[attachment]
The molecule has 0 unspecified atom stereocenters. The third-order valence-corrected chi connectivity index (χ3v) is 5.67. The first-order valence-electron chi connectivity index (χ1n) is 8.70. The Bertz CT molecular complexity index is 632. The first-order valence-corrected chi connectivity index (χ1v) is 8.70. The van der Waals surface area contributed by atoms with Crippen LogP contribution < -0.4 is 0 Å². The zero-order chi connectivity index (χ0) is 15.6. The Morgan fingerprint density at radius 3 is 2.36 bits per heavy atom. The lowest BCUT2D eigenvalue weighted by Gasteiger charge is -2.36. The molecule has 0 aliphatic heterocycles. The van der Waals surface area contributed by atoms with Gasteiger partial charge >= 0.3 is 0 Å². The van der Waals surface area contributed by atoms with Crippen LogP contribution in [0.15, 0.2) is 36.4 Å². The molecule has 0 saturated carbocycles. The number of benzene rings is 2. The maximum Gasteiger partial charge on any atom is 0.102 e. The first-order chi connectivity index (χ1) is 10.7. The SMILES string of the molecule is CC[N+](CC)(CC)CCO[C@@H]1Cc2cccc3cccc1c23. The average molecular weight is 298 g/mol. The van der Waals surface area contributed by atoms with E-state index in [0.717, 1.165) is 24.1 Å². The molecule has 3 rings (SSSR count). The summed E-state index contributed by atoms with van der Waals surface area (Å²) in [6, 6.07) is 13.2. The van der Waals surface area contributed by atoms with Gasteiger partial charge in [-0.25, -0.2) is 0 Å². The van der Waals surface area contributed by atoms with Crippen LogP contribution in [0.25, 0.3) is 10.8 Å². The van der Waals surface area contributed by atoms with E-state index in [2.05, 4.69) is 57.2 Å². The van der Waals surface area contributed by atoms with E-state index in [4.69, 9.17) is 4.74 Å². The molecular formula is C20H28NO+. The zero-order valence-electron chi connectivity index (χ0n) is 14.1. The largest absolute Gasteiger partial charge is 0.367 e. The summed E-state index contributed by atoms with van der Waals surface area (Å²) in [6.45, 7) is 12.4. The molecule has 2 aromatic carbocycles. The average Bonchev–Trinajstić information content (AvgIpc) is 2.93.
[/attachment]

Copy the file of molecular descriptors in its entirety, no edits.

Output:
The molecule has 0 unspecified atom stereocenters. The third-order valence-corrected chi connectivity index (χ3v) is 5.67. The first-order valence-electron chi connectivity index (χ1n) is 8.70. The Bertz CT molecular complexity index is 632. The first-order valence-corrected chi connectivity index (χ1v) is 8.70. The van der Waals surface area contributed by atoms with Crippen LogP contribution < -0.4 is 0 Å². The zero-order chi connectivity index (χ0) is 15.6. The Morgan fingerprint density at radius 3 is 2.36 bits per heavy atom. The lowest BCUT2D eigenvalue weighted by Gasteiger charge is -2.36. The molecule has 0 aliphatic heterocycles. The van der Waals surface area contributed by atoms with Gasteiger partial charge >= 0.3 is 0 Å². The van der Waals surface area contributed by atoms with Crippen LogP contribution in [0.15, 0.2) is 36.4 Å². The molecule has 0 saturated carbocycles. The number of benzene rings is 2. The maximum Gasteiger partial charge on any atom is 0.102 e. The first-order chi connectivity index (χ1) is 10.7. The SMILES string of the molecule is CC[N+](CC)(CC)CCO[C@@H]1Cc2cccc3cccc1c23. The average molecular weight is 298 g/mol. The van der Waals surface area contributed by atoms with E-state index in [0.717, 1.165) is 24.1 Å². The molecule has 3 rings (SSSR count). The summed E-state index contributed by atoms with van der Waals surface area (Å²) in [6, 6.07) is 13.2. The van der Waals surface area contributed by atoms with Gasteiger partial charge in [-0.25, -0.2) is 0 Å². The van der Waals surface area contributed by atoms with Crippen LogP contribution in [0.25, 0.3) is 10.8 Å². The van der Waals surface area contributed by atoms with E-state index in [2.05, 4.69) is 57.2 Å². The van der Waals surface area contributed by atoms with E-state index in [4.69, 9.17) is 4.74 Å². The molecular formula is C20H28NO+. The zero-order valence-electron chi connectivity index (χ0n) is 14.1. The largest absolute Gasteiger partial charge is 0.367 e. The summed E-state index contributed by atoms with van der Waals surface area (Å²) in [6.45, 7) is 12.4. The molecule has 2 aromatic carbocycles. The average Bonchev–Trinajstić information content (AvgIpc) is 2.93.